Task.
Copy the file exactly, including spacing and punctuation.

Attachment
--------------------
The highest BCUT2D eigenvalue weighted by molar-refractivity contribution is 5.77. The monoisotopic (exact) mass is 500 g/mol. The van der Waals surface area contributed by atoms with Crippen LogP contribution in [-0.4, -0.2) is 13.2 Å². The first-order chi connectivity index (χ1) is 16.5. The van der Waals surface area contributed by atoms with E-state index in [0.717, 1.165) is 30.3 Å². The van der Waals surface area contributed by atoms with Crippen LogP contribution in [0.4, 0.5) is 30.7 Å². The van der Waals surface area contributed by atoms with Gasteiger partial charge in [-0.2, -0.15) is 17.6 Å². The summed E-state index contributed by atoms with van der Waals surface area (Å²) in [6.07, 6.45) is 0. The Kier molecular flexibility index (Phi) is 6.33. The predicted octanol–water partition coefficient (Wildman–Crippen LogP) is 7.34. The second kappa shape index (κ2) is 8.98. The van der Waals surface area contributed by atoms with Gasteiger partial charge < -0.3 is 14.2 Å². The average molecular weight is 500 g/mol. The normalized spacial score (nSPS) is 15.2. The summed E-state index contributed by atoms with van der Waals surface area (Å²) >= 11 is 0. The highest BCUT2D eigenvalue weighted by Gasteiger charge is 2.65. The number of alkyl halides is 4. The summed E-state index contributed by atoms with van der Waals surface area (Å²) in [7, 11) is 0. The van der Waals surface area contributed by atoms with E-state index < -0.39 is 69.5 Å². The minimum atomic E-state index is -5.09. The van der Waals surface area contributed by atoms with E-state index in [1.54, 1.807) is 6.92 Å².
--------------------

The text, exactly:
The highest BCUT2D eigenvalue weighted by molar-refractivity contribution is 5.77. The monoisotopic (exact) mass is 500 g/mol. The van der Waals surface area contributed by atoms with Crippen LogP contribution in [-0.4, -0.2) is 13.2 Å². The first-order chi connectivity index (χ1) is 16.5. The van der Waals surface area contributed by atoms with E-state index in [0.717, 1.165) is 30.3 Å². The van der Waals surface area contributed by atoms with Crippen LogP contribution in [0.4, 0.5) is 30.7 Å². The van der Waals surface area contributed by atoms with Gasteiger partial charge in [-0.2, -0.15) is 17.6 Å². The summed E-state index contributed by atoms with van der Waals surface area (Å²) in [6.07, 6.45) is 0. The Kier molecular flexibility index (Phi) is 6.33. The predicted octanol–water partition coefficient (Wildman–Crippen LogP) is 7.34. The second kappa shape index (κ2) is 8.98. The van der Waals surface area contributed by atoms with Gasteiger partial charge < -0.3 is 14.2 Å². The average molecular weight is 500 g/mol. The normalized spacial score (nSPS) is 15.2. The summed E-state index contributed by atoms with van der Waals surface area (Å²) >= 11 is 0. The highest BCUT2D eigenvalue weighted by Gasteiger charge is 2.65. The number of alkyl halides is 4. The summed E-state index contributed by atoms with van der Waals surface area (Å²) in [7, 11) is 0. The van der Waals surface area contributed by atoms with E-state index < -0.39 is 69.5 Å². The minimum atomic E-state index is -5.09. The van der Waals surface area contributed by atoms with E-state index in [1.54, 1.807) is 6.92 Å².